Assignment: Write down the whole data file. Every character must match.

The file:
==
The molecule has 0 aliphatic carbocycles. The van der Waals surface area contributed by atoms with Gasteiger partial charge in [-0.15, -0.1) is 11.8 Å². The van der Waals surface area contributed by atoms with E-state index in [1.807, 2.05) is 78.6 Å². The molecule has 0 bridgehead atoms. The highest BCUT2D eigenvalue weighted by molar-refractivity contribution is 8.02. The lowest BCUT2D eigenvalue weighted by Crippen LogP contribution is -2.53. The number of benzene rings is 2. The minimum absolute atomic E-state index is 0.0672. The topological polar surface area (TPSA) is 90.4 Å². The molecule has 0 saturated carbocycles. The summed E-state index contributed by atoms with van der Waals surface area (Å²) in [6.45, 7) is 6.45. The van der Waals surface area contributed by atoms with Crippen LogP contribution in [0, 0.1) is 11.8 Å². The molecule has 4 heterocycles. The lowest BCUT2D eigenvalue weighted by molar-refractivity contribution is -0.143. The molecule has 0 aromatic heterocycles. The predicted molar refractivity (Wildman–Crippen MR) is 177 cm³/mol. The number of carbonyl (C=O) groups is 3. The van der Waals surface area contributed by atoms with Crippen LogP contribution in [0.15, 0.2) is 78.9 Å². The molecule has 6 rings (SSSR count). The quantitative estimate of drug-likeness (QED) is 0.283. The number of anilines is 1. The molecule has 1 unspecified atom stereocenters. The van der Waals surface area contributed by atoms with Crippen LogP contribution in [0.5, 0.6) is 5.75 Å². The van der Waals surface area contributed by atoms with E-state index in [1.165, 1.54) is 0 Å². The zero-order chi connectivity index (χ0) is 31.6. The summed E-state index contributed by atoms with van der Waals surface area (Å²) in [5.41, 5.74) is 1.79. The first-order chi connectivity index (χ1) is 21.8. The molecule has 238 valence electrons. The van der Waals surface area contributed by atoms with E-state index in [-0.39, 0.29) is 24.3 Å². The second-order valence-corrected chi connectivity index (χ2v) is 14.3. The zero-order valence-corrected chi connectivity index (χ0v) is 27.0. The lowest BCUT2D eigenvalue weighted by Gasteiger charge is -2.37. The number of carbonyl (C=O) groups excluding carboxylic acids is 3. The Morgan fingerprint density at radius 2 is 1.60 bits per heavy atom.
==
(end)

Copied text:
The molecule has 0 aliphatic carbocycles. The van der Waals surface area contributed by atoms with Gasteiger partial charge in [-0.15, -0.1) is 11.8 Å². The van der Waals surface area contributed by atoms with E-state index in [1.807, 2.05) is 78.6 Å². The molecule has 0 bridgehead atoms. The highest BCUT2D eigenvalue weighted by molar-refractivity contribution is 8.02. The lowest BCUT2D eigenvalue weighted by Crippen LogP contribution is -2.53. The number of benzene rings is 2. The minimum absolute atomic E-state index is 0.0672. The topological polar surface area (TPSA) is 90.4 Å². The molecule has 0 saturated carbocycles. The summed E-state index contributed by atoms with van der Waals surface area (Å²) in [6.45, 7) is 6.45. The van der Waals surface area contributed by atoms with Crippen LogP contribution in [0, 0.1) is 11.8 Å². The molecule has 4 heterocycles. The lowest BCUT2D eigenvalue weighted by molar-refractivity contribution is -0.143. The molecule has 0 aromatic heterocycles. The predicted molar refractivity (Wildman–Crippen MR) is 177 cm³/mol. The number of carbonyl (C=O) groups is 3. The van der Waals surface area contributed by atoms with Crippen LogP contribution in [0.15, 0.2) is 78.9 Å². The molecule has 6 rings (SSSR count). The quantitative estimate of drug-likeness (QED) is 0.283. The number of anilines is 1. The molecule has 1 unspecified atom stereocenters. The van der Waals surface area contributed by atoms with Crippen LogP contribution in [0.5, 0.6) is 5.75 Å². The van der Waals surface area contributed by atoms with E-state index in [1.165, 1.54) is 0 Å². The zero-order chi connectivity index (χ0) is 31.6. The summed E-state index contributed by atoms with van der Waals surface area (Å²) in [5.41, 5.74) is 1.79. The first-order chi connectivity index (χ1) is 21.8. The molecule has 238 valence electrons. The van der Waals surface area contributed by atoms with E-state index in [-0.39, 0.29) is 24.3 Å². The second-order valence-corrected chi connectivity index (χ2v) is 14.3. The zero-order valence-corrected chi connectivity index (χ0v) is 27.0. The lowest BCUT2D eigenvalue weighted by Gasteiger charge is -2.37. The number of carbonyl (C=O) groups excluding carboxylic acids is 3. The Morgan fingerprint density at radius 2 is 1.60 bits per heavy atom.